“In some places they are trying what is called inclusionary zoning where a percentage of any new build has to be attributed to affordable housing. It’s a fine proposition except affordability has been co-opted by politicians to mean generally 80 per cent of market rent which is not affordable under international human rights law. Affordability under international human rights law attaches to the ability of the household to pay. It doesn’t attach to the market The market doesn’t dictate what’s affordable, the households and incomes dictate what is affordable.

“If you are going to roll out a housing programme then you are going to have to figure out what is your housing need is and determine in every area how much affordable housing do you actually need and for whom and what income and to plan accordingly.”

Ms Farha then posed the question. “What about the expropriation of existing units by government? Why not subsidise some luxury units for people in need? You have to do what you have to do to end the crisis.”

Last year, Ms Farha’s signature was amongst academics, researchers and experts in the area of housing, economics, social policy and human rights who signed a letter which was sent to the Irish Times. The letter urged that private rents should be affordable and tenancies secure, with tenants having the option of a lifetime tenancy. It also expressed support for a Raise the Roof rally in Dublin.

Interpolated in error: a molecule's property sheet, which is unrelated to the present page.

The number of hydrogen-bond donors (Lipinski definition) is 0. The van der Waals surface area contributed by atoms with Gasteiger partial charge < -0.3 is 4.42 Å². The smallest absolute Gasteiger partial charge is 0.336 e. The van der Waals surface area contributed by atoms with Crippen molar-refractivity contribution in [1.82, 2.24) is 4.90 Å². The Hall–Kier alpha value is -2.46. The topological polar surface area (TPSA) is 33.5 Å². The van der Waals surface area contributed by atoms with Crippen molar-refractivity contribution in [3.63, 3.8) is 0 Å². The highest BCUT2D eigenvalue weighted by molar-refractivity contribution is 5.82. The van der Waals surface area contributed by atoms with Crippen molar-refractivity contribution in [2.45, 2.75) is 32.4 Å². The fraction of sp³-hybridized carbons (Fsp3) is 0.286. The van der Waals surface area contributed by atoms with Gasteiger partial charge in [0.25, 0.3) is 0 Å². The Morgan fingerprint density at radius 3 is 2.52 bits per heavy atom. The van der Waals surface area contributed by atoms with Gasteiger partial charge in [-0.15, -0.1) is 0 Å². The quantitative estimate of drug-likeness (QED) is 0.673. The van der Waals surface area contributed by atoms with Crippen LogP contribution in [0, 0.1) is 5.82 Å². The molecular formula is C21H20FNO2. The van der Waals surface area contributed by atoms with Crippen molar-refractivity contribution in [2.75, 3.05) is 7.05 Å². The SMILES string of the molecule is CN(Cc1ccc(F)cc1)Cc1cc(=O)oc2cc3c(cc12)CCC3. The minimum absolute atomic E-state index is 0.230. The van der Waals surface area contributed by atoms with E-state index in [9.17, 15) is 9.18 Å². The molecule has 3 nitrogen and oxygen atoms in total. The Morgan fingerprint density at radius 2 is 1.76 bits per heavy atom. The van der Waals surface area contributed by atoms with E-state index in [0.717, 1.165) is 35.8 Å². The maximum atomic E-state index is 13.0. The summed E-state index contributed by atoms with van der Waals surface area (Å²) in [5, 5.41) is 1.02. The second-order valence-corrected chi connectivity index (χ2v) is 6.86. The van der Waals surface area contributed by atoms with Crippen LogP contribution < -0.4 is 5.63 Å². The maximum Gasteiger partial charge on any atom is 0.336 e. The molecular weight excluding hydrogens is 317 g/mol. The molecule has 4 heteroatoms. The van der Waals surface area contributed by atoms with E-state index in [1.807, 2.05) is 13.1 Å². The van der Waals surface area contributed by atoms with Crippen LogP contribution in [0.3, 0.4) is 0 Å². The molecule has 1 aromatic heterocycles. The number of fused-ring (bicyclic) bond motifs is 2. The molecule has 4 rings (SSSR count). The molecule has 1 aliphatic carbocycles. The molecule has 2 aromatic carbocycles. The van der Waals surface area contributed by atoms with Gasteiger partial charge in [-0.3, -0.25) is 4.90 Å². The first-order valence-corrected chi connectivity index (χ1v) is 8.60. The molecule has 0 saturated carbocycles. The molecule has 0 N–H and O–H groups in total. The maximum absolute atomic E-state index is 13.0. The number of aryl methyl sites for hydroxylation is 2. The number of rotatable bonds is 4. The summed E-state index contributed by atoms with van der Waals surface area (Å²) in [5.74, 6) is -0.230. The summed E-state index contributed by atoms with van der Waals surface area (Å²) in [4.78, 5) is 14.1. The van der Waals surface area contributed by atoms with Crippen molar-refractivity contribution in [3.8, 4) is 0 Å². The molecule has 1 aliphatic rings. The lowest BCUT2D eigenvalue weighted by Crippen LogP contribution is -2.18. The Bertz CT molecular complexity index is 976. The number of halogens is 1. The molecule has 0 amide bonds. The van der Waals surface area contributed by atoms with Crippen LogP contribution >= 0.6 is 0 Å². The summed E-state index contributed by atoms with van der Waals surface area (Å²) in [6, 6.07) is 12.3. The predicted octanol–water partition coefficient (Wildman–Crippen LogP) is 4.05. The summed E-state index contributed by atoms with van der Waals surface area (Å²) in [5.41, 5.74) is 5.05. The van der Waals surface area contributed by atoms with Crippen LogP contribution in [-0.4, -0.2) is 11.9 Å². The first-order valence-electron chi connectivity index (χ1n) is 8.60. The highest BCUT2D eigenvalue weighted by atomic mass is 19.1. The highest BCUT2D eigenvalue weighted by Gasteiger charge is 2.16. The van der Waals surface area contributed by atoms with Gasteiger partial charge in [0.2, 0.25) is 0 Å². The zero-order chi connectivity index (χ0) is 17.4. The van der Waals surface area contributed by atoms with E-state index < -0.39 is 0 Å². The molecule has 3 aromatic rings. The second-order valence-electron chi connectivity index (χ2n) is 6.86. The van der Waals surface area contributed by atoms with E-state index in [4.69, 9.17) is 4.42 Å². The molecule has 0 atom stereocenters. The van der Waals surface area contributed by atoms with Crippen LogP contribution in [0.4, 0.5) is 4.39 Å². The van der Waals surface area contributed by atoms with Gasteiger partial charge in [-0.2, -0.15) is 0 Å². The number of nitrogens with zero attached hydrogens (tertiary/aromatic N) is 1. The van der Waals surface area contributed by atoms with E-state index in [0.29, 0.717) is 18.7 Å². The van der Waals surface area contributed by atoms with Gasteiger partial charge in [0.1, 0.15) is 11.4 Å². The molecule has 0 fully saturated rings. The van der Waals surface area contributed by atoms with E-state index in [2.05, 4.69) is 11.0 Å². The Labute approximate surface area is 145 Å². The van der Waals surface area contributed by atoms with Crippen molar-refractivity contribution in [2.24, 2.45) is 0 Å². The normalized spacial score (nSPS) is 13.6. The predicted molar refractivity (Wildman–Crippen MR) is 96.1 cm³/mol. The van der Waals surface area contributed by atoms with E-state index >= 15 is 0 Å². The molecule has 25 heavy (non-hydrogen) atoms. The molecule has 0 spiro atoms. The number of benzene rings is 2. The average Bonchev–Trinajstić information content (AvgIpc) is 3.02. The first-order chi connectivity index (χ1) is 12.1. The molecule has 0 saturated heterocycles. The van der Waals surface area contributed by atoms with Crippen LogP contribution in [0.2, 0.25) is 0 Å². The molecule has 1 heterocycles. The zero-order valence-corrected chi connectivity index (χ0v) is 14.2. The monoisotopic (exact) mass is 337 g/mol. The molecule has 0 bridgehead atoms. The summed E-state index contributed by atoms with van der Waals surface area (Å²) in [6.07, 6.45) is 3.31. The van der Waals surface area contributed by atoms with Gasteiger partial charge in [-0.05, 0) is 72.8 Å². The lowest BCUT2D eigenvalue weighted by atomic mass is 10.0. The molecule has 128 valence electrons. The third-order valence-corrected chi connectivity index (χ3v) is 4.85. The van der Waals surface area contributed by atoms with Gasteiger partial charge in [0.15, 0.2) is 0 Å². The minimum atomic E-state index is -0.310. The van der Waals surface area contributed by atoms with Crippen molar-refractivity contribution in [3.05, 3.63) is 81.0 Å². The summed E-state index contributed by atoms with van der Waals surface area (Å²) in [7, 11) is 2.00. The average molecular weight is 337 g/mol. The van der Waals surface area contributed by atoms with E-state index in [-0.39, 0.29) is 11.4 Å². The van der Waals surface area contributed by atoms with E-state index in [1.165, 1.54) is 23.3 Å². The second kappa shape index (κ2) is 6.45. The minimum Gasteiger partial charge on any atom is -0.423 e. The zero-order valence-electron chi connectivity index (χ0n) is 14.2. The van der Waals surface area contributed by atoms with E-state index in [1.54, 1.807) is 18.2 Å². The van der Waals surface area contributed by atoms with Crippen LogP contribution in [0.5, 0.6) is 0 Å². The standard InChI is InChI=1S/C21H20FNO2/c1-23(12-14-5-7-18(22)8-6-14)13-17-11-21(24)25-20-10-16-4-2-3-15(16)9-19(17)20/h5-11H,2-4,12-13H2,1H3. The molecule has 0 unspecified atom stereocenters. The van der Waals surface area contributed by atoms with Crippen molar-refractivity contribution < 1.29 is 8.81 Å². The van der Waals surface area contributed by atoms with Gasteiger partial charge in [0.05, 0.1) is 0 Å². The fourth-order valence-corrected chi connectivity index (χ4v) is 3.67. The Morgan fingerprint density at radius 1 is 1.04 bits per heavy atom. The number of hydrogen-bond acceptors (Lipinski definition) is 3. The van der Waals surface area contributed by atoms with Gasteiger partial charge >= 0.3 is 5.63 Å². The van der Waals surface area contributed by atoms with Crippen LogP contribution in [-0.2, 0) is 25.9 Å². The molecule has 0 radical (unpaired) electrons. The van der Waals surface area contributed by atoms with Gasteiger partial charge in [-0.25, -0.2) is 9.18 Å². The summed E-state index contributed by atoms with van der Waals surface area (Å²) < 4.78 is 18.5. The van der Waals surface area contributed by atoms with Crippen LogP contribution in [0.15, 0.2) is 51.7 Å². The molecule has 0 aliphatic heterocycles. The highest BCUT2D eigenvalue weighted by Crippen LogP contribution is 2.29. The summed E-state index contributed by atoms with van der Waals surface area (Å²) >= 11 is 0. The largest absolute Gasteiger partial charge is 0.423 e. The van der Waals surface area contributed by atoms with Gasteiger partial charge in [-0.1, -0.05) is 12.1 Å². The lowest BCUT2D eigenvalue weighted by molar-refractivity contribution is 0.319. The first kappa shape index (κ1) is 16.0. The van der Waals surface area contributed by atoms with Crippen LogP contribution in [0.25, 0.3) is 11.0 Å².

The Raise the Roof campaign is made up of groups and political parties who have joined forces to protest about the housing crisis in Ireland.

I asked Ms Farha did she support people coming onto the streets to protest about the housing crisis in Ireland?

“Absolutely,” she replied. “People taking to the streets in cities such as Dublin, Berlin, Hamburg and Munich is absolutely imperative. Governments don’t change things on their own and they need to hear from the people, Sometimes for governments to listen to people, the people need to yell.”

My final question to Ms Farha was did she feel pessimistic or optimistic about solutions to the housing crisis?

The new housing documentary Push, directed by Fredrik Gertten, examines the global housing crisis. Leilani Farha features in the documentary. A screening of Push is on at the
The MAC, Belfast, on Tuesday, June 11, as part of the DOCS IRELAND 2019 festival

“I do feel a sense of optimism,” she replied. She referred to her participation in a new housing documentary Push, directed by Fredrik Gertten, which examines the global housing crisis.

“There has been a great reaction to the many screenings of Push. Everywhere I go people are talking about the housing crisis. There has been a shift globally and we’re starting to get on the right track. It’s really important that people in Ireland take to the streets. We need to create a global momentum where people are saying enough is enough.”